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Thursday, April 10, 2014

Five Künstler Originals Coming up for Auction in May

Heritage Auctions will feature five original Künstler illustrations in two upcoming auctions. This is a wonderful and rare opportunity to own an original Künstler!

2014 May 7 Illustration Art: Pin-up, Pulp, & Advertising Art Signature Auction - Beverly Hills #5165

Fighting Phil and the Ride That Wrecked the Rebels, Men (True Adventure) magazine cover
Lot #: TBD
September 1957
Oil on board
22.5 x 15.5 in. (image)
Signed lower left
A photocopy of the magazine cover accompanies this lot.


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Intrigue in the Orient, MALE or Stag magazine story illustration, circa 1958
Lot #: TBD
Circa 1958
Gouache on board
17 x 19.5 in. (image)
Signed lower center


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2014 May 10 American Art Including Western, California, & Golden Age Illustration Signature Auction - Dallas #5174



Portrait of General James Longstreet, South Carolina
Lot #70254
1990
Oil on board
10 x 11-3/8 inches (25.4 x 28.9 cm)
Signed and dated lower left: © MKünstler '90
Estimate: $10,000-$15,000




Portrait of General John Brown Gordon, Georgia
Lot #70255
1990
Oil on board
10 x 11-3/8 inches (25.4 x 28.9 cm)
Signed and dated lower left: © MKünstler '90
Estimate: $10,000-$15,000

Click here for more information.


Portrait of General John Bell Hood, Texas
Lot #70256
1991
Oil on board
10 x 11-3/8 inches (25.4 x 28.9 cm)
Signed and dated lower left: © MKünstler '91
Estimate: $10,000-$15,000

Click here for more information.




Tuesday, March 18, 2014

Southern Bias?


Letter from a fan:

I'm a Civil War addict from the UK and an admirer of Mr Kunstler's Civil War art. It really seems to evoke a true feeling of key events/battles and with the obvious attention to detail, you do get the impression that you're really there.

One thing that strikes me is the concentration on Southern subjects, particularly Lee & Jackson, and an apparent interest in 'Lost Cause' romanticism. I think Mr Kunstler was born in New York, so I'm fascinated to know what inspires this leaning towards The South? I think someone once said that although the Southern soldiers were good fighters, 'it was the worst cause for which anyone ever fought'. However, as someone from the UK, (and with no US/Southern heritage) I must say that I also seem inexplicably drawn to the South. Perhaps it's the enigmatic military leaders? The victories inspired by Lee and Jackson often against a vastly numerically superior enemy never cease to amaze me. Perhaps the amazing fortitude shown, particularly in the latter part of the war? The nobility and honour of the Southern gentleman? Many were not slave-holders but still fought for a cause they believed in.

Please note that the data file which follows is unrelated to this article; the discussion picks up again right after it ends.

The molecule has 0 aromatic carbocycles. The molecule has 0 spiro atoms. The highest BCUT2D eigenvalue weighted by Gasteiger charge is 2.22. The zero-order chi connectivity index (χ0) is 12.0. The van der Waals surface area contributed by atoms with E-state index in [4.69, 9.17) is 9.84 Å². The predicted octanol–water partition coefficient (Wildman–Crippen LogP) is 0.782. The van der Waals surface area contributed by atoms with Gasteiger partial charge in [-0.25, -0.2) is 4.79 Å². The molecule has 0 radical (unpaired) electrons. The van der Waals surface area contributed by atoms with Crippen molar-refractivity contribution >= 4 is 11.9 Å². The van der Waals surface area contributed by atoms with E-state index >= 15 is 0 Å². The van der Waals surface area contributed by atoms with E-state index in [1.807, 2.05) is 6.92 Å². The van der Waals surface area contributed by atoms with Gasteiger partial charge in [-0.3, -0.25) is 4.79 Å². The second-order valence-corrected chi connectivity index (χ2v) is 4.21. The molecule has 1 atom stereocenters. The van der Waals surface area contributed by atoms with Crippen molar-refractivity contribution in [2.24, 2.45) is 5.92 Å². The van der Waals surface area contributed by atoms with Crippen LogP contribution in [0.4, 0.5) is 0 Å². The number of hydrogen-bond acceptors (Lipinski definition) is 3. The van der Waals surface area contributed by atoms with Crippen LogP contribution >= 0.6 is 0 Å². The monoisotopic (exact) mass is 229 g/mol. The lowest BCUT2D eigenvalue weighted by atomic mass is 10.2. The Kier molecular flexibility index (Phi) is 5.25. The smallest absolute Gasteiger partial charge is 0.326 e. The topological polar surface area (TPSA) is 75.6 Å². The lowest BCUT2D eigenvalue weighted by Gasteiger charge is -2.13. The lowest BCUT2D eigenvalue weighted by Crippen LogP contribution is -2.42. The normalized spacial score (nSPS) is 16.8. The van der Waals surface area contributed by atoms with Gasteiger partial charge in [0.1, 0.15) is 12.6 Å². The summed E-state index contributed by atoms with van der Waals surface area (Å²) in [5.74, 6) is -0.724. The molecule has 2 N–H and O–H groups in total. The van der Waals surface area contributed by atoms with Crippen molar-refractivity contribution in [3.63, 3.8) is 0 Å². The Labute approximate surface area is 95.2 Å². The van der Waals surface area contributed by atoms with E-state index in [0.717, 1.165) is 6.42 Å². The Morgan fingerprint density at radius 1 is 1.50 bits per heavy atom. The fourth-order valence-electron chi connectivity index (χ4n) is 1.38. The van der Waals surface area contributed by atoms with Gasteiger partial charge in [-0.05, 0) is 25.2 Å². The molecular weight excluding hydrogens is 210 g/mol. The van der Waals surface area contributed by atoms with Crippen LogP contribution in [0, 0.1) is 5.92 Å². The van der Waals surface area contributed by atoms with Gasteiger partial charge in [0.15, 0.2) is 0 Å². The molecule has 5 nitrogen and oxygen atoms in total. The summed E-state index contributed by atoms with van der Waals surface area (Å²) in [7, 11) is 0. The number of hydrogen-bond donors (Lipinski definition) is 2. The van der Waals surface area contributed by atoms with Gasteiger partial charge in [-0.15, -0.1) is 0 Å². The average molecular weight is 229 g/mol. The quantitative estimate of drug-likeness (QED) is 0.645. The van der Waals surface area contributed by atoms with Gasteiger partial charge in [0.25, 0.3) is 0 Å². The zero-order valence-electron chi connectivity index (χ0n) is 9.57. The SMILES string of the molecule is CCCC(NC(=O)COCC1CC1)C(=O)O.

Although I'm sure it's not very PC these days to admire people who essentially fought to preserve an evil institution, I guess they were 'men of their time' and can't be entirely judged by today's standards. I would be really interested to understand Mr. Kunstler's point of view on this, and why he also shares this apparent Southern bias'?.

Mr. Künstler's response:

Mr. Künstler does not use a computer, so he has asked me to respond to your kind email. He appreciated your observations and had this to say...

First, while he has done at least one Union picture every year, he admits that the Confederacy is much more fun to paint. The more prosperous Union soldiers were all dressed the same, and in a lineup they all looked the same. In contrast, the Confederate soldiers were a rag tag bunch. They all dressed differently and this makes for more interesting images and subjects to paint.

Secondly, during the preparation of several of Mr. Künstler's Civil War art books ("Images of the Civil War", "Gettysburg," and "Jackson and Lee,") he became acquainted with, and later a good friend of, the foremost Jackson biographer, historian James Robertson. This partnership has helped make Mort Künstler the "visual biographer" of Jackson and Lee.

New Release

Mort has been completely immersed in his studio the past few months working on the 5th release in the A Tribute to the Legend Series. It's a magnificent painting and we expect it'll receive an overwhelming response. It's scheduled to be released in May.

Washington County Museum of Fine Arts

Print signing and sale, weekend of February 22-23, 2014. Photos courtesy of the Washington County Museum of Fine Arts in Hagerstown, Maryland.





 

All illustrations by Mort Künstler. Text by Michael Aubrecht, Dee Brown, Henry Steele Commager, Rod Gragg, Mort Knstler, James McPherson, and James I. Robertson, Jr. - Copyright 2001-2011. All Rights Reserved. No part of the contents of this web site may be reproduced or utilized in any form by any means without written consent of the artist.